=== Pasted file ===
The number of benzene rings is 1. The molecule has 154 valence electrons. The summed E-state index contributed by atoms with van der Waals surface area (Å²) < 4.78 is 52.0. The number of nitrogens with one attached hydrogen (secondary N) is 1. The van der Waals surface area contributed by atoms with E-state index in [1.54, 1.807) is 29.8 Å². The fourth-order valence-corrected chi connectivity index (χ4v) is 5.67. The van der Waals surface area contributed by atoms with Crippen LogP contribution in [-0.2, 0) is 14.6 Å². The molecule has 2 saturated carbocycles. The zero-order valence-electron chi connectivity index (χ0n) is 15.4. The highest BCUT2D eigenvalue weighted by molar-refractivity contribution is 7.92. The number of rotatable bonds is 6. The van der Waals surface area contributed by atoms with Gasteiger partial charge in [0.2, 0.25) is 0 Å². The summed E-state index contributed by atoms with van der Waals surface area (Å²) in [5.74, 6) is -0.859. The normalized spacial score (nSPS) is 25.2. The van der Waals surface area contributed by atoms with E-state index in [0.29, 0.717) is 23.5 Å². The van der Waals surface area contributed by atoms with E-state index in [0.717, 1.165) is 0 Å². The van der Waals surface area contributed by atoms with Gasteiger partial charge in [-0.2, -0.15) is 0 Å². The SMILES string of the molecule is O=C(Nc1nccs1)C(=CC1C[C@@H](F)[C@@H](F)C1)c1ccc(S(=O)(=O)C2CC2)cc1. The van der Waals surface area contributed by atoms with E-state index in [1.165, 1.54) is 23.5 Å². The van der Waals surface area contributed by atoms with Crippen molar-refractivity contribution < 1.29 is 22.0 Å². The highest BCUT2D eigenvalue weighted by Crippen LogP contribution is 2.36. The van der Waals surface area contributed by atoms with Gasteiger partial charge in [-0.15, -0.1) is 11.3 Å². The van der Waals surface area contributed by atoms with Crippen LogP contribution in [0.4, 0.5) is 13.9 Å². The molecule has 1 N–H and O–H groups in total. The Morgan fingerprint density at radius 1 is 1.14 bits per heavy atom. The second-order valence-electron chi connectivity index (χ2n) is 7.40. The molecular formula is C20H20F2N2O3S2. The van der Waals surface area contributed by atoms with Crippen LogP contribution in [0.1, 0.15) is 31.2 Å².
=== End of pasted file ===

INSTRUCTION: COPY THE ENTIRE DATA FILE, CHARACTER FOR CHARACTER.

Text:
The number of benzene rings is 1. The molecule has 154 valence electrons. The summed E-state index contributed by atoms with van der Waals surface area (Å²) < 4.78 is 52.0. The number of nitrogens with one attached hydrogen (secondary N) is 1. The van der Waals surface area contributed by atoms with E-state index in [1.54, 1.807) is 29.8 Å². The fourth-order valence-corrected chi connectivity index (χ4v) is 5.67. The van der Waals surface area contributed by atoms with Crippen LogP contribution in [-0.2, 0) is 14.6 Å². The molecule has 2 saturated carbocycles. The zero-order valence-electron chi connectivity index (χ0n) is 15.4. The highest BCUT2D eigenvalue weighted by molar-refractivity contribution is 7.92. The number of rotatable bonds is 6. The van der Waals surface area contributed by atoms with Gasteiger partial charge in [0.2, 0.25) is 0 Å². The summed E-state index contributed by atoms with van der Waals surface area (Å²) in [5.74, 6) is -0.859. The normalized spacial score (nSPS) is 25.2. The van der Waals surface area contributed by atoms with E-state index in [0.29, 0.717) is 23.5 Å². The van der Waals surface area contributed by atoms with E-state index in [0.717, 1.165) is 0 Å². The van der Waals surface area contributed by atoms with Gasteiger partial charge in [-0.2, -0.15) is 0 Å². The SMILES string of the molecule is O=C(Nc1nccs1)C(=CC1C[C@@H](F)[C@@H](F)C1)c1ccc(S(=O)(=O)C2CC2)cc1. The van der Waals surface area contributed by atoms with E-state index in [1.165, 1.54) is 23.5 Å². The van der Waals surface area contributed by atoms with Crippen molar-refractivity contribution < 1.29 is 22.0 Å². The highest BCUT2D eigenvalue weighted by Crippen LogP contribution is 2.36. The van der Waals surface area contributed by atoms with Gasteiger partial charge in [-0.15, -0.1) is 11.3 Å². The van der Waals surface area contributed by atoms with Crippen LogP contribution in [0.4, 0.5) is 13.9 Å². The molecule has 1 N–H and O–H groups in total. The Morgan fingerprint density at radius 1 is 1.14 bits per heavy atom. The second-order valence-electron chi connectivity index (χ2n) is 7.40. The molecular formula is C20H20F2N2O3S2. The van der Waals surface area contributed by atoms with Crippen LogP contribution in [0.1, 0.15) is 31.2 Å².